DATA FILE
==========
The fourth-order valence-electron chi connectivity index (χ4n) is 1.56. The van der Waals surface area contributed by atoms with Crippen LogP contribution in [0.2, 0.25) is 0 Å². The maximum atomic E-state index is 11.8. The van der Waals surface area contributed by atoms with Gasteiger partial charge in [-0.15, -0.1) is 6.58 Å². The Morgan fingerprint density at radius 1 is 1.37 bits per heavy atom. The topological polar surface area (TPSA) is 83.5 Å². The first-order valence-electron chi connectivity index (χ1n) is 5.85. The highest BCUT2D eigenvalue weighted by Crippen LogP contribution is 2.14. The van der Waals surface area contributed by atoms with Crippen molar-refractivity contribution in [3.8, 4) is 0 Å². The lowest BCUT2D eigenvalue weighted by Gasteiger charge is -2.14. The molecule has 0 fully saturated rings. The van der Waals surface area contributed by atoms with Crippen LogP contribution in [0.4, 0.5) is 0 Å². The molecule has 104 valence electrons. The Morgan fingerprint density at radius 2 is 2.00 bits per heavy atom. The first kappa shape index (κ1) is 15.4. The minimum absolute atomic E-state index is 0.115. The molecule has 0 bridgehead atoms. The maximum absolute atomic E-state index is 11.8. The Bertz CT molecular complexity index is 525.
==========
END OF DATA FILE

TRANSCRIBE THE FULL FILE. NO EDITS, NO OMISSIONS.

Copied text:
The fourth-order valence-electron chi connectivity index (χ4n) is 1.56. The van der Waals surface area contributed by atoms with Crippen LogP contribution in [0.2, 0.25) is 0 Å². The maximum atomic E-state index is 11.8. The van der Waals surface area contributed by atoms with Gasteiger partial charge in [-0.15, -0.1) is 6.58 Å². The Morgan fingerprint density at radius 1 is 1.37 bits per heavy atom. The topological polar surface area (TPSA) is 83.5 Å². The first-order valence-electron chi connectivity index (χ1n) is 5.85. The highest BCUT2D eigenvalue weighted by Crippen LogP contribution is 2.14. The van der Waals surface area contributed by atoms with Crippen molar-refractivity contribution in [3.8, 4) is 0 Å². The lowest BCUT2D eigenvalue weighted by Gasteiger charge is -2.14. The molecule has 0 fully saturated rings. The van der Waals surface area contributed by atoms with Crippen LogP contribution in [0.4, 0.5) is 0 Å². The molecule has 104 valence electrons. The Morgan fingerprint density at radius 2 is 2.00 bits per heavy atom. The first kappa shape index (κ1) is 15.4. The minimum absolute atomic E-state index is 0.115. The molecule has 0 bridgehead atoms. The maximum absolute atomic E-state index is 11.8. The Bertz CT molecular complexity index is 525.